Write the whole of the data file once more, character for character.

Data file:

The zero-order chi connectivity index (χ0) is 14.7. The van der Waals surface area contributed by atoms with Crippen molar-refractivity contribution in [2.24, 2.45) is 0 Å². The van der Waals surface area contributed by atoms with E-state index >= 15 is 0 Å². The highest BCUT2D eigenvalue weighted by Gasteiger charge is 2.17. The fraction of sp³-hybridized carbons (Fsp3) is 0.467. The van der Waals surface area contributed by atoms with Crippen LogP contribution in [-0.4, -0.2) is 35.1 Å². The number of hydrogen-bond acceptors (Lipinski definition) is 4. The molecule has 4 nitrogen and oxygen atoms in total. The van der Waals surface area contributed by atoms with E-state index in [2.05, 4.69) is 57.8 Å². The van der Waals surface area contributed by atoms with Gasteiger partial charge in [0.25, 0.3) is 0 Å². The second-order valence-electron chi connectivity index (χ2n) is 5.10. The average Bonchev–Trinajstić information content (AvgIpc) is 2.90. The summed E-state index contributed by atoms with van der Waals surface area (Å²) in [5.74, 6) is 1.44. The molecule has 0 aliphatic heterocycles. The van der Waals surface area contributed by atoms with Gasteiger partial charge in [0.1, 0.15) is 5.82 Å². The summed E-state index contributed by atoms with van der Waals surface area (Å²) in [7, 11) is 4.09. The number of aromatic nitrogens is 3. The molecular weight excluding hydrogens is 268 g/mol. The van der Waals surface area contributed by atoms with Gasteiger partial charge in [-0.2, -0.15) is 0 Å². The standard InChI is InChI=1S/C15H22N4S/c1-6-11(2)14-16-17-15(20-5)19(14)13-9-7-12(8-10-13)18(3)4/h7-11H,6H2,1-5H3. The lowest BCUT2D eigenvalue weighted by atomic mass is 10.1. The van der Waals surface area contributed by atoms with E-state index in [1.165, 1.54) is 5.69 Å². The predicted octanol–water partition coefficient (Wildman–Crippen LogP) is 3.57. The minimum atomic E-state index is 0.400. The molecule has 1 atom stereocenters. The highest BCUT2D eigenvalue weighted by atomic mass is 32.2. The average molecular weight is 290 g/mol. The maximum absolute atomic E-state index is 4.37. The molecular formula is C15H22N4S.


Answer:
The zero-order chi connectivity index (χ0) is 14.7. The van der Waals surface area contributed by atoms with Crippen molar-refractivity contribution in [2.24, 2.45) is 0 Å². The van der Waals surface area contributed by atoms with E-state index >= 15 is 0 Å². The highest BCUT2D eigenvalue weighted by Gasteiger charge is 2.17. The fraction of sp³-hybridized carbons (Fsp3) is 0.467. The van der Waals surface area contributed by atoms with Crippen LogP contribution in [-0.4, -0.2) is 35.1 Å². The number of hydrogen-bond acceptors (Lipinski definition) is 4. The molecule has 4 nitrogen and oxygen atoms in total. The van der Waals surface area contributed by atoms with E-state index in [2.05, 4.69) is 57.8 Å². The van der Waals surface area contributed by atoms with Gasteiger partial charge in [0.25, 0.3) is 0 Å². The second-order valence-electron chi connectivity index (χ2n) is 5.10. The average Bonchev–Trinajstić information content (AvgIpc) is 2.90. The summed E-state index contributed by atoms with van der Waals surface area (Å²) in [5.74, 6) is 1.44. The molecule has 0 aliphatic heterocycles. The van der Waals surface area contributed by atoms with Gasteiger partial charge in [0.1, 0.15) is 5.82 Å². The summed E-state index contributed by atoms with van der Waals surface area (Å²) in [7, 11) is 4.09. The number of aromatic nitrogens is 3. The molecular weight excluding hydrogens is 268 g/mol. The van der Waals surface area contributed by atoms with Gasteiger partial charge in [-0.2, -0.15) is 0 Å². The standard InChI is InChI=1S/C15H22N4S/c1-6-11(2)14-16-17-15(20-5)19(14)13-9-7-12(8-10-13)18(3)4/h7-11H,6H2,1-5H3. The lowest BCUT2D eigenvalue weighted by atomic mass is 10.1. The van der Waals surface area contributed by atoms with E-state index in [1.165, 1.54) is 5.69 Å². The predicted octanol–water partition coefficient (Wildman–Crippen LogP) is 3.57. The minimum atomic E-state index is 0.400. The molecule has 1 atom stereocenters. The highest BCUT2D eigenvalue weighted by atomic mass is 32.2. The average molecular weight is 290 g/mol. The maximum absolute atomic E-state index is 4.37. The molecular formula is C15H22N4S.